that erode trust in others. Here's a little catalog of methods people use — intentionally or not
— to create distrust.
- Reactance and Micromanagement
- When we feel that our freedom at work is threatened, we sometimes experience urges to do what is forbidden,
or to not do what is required. This phenomenon — called reactance — might explain
some of the dynamics of micromanagement.
- Holding Back: II
- Members of high-performing teams rarely hold back effort. But truly high performance is rare in teams.
Here is Part II of our exploration of mechanisms that account for team members' holding back effort
they could contribute.
- Is It Arrogance or Confidence?
- Confusing arrogance and confidence can cause real trouble — or lost opportunities. What exactly
is the difference between them?
- Narcissistic Behavior at Work: V
- When someone at work exhibits narcissistic behavior, others respond. Some respond by accommodating the
behavior, and those accommodations can include special and favorable treatment of the person behaving
narcissistically. That's one place where trouble can begin.
Forthcoming issues of Point Lookout
- Coming October 17: Overt Belligerence in Meetings
- Some meetings lose their way in vain attempts to mollify a belligerent participant who simply will not be mollified. Here's one scenario that fits this pattern. Available here and by RSS on October 17.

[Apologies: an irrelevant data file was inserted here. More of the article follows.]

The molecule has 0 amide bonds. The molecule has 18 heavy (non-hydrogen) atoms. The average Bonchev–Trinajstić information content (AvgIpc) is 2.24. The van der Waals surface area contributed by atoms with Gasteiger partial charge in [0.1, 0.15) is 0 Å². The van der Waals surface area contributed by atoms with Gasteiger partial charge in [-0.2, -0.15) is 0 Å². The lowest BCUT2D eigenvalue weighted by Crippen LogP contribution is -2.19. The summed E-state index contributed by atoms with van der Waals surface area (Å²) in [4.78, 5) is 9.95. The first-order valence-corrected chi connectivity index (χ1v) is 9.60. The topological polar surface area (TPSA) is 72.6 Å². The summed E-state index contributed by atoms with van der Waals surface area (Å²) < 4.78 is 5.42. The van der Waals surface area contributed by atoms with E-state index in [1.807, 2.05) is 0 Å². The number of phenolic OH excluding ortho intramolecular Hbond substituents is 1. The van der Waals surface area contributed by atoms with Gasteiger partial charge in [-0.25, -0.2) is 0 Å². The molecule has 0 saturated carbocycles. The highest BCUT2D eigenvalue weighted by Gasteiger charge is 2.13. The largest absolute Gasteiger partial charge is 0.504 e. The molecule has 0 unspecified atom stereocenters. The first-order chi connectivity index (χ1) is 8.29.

- And on October 24: Conversation Irritants: I
- Conversations at work can be frustrating even when everyone tries to be polite, clear, and unambiguous. But some people actually try to be nasty, unclear, and ambiguous. Here's Part I of a small collection of their techniques. Available here and by RSS on October 24.
I offer email and telephone coaching at both corporate and individual rates. Contact Rick for details at rbrengToYoUHMkIkXpPsAner@ChacqhsFUDcRvlNYMJWHoCanyon.com or (650) 787-6475, or toll-free in the continental US at (866) 378-5470.
Get the ebook!
Past issues of Point Lookout are available in six ebooks:
- Get 2001-2 in Geese Don't Land on Twigs (PDF, USD 11.95)
- Get 2003-4 in Why Dogs Wag (PDF, USD 11.95)
- Get 2005-6 in Loopy Things We Do (PDF, USD 11.95)
- Get 2007-8 in Things We Believe That Maybe Aren't So True (PDF, USD 11.95)
- Get 2009-10 in The Questions Not Asked (PDF, USD 11.95)
- Get all of the first twelve years (2001-2012) in The Collected Issues of Point Lookout (PDF, USD 28.99)
Are you a writer, editor or publisher on deadline? Are you looking for an article that will get people talking and get compliments flying your way? You can have 500 words in your inbox in one hour. License any article from this Web site. More info
- The Power Affect: How We Express Our Personal Power
- Many people who possess real organizational power have a characteristic demeanor. It's the way they project their presence. I call this the power affect. Some people — call them power pretenders — adopt the power affect well before they attain significant organizational power. Unfortunately for their colleagues, and for their organizations, power pretenders can attain organizational power out of proportion to their merit or abilities. Understanding the power affect is therefore important for anyone who aims to attain power, or anyone who works with power pretenders. Read more about this program.
Beware any resource that speaks of "winning" at workplace politics or "defeating" it. You can benefit or not, but there is no score-keeping, and it isn't a game.